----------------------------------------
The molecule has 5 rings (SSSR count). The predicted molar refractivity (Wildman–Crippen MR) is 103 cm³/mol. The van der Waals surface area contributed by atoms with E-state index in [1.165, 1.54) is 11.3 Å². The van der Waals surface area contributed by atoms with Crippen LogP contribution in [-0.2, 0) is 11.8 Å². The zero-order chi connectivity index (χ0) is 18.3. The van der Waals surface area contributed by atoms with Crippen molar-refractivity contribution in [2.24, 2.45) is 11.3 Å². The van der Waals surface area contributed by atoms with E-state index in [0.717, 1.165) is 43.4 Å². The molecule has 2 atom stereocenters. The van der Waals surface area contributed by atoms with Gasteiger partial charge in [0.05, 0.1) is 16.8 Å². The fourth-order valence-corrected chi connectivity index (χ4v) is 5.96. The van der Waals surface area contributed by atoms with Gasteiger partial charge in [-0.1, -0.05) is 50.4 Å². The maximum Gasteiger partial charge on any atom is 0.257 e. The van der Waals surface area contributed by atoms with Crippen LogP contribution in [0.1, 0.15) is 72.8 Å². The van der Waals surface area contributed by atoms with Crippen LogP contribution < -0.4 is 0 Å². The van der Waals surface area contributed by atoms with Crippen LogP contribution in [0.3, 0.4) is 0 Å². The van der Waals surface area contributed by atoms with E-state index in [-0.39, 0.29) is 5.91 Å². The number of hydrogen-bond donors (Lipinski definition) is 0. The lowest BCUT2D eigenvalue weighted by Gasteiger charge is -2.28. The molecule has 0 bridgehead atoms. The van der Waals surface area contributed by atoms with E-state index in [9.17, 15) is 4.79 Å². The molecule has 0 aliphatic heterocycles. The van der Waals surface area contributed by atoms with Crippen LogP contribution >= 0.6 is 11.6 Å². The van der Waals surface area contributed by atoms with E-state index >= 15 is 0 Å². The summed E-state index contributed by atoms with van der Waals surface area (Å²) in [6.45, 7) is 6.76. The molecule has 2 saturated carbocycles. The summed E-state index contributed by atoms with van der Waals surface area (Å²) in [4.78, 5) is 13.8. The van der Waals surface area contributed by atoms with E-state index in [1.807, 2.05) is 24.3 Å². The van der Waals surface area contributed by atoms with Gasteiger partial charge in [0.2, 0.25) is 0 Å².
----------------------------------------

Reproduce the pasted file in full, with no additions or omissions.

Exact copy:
The molecule has 5 rings (SSSR count). The predicted molar refractivity (Wildman–Crippen MR) is 103 cm³/mol. The van der Waals surface area contributed by atoms with E-state index in [1.165, 1.54) is 11.3 Å². The van der Waals surface area contributed by atoms with Crippen LogP contribution in [-0.2, 0) is 11.8 Å². The zero-order chi connectivity index (χ0) is 18.3. The van der Waals surface area contributed by atoms with Crippen molar-refractivity contribution in [2.24, 2.45) is 11.3 Å². The van der Waals surface area contributed by atoms with E-state index in [0.717, 1.165) is 43.4 Å². The molecule has 2 atom stereocenters. The van der Waals surface area contributed by atoms with Gasteiger partial charge in [0.05, 0.1) is 16.8 Å². The fourth-order valence-corrected chi connectivity index (χ4v) is 5.96. The van der Waals surface area contributed by atoms with Gasteiger partial charge in [-0.1, -0.05) is 50.4 Å². The maximum Gasteiger partial charge on any atom is 0.257 e. The van der Waals surface area contributed by atoms with Crippen LogP contribution in [0.1, 0.15) is 72.8 Å². The van der Waals surface area contributed by atoms with Crippen LogP contribution < -0.4 is 0 Å². The van der Waals surface area contributed by atoms with Crippen LogP contribution in [0.3, 0.4) is 0 Å². The van der Waals surface area contributed by atoms with E-state index in [-0.39, 0.29) is 5.91 Å². The number of hydrogen-bond donors (Lipinski definition) is 0. The lowest BCUT2D eigenvalue weighted by Gasteiger charge is -2.28. The molecule has 0 bridgehead atoms. The van der Waals surface area contributed by atoms with E-state index in [9.17, 15) is 4.79 Å². The molecule has 0 aliphatic heterocycles. The van der Waals surface area contributed by atoms with Crippen LogP contribution >= 0.6 is 11.6 Å². The van der Waals surface area contributed by atoms with E-state index >= 15 is 0 Å². The summed E-state index contributed by atoms with van der Waals surface area (Å²) in [6.45, 7) is 6.76. The molecule has 2 saturated carbocycles. The summed E-state index contributed by atoms with van der Waals surface area (Å²) in [4.78, 5) is 13.8. The van der Waals surface area contributed by atoms with E-state index in [1.807, 2.05) is 24.3 Å². The van der Waals surface area contributed by atoms with Gasteiger partial charge in [0.2, 0.25) is 0 Å².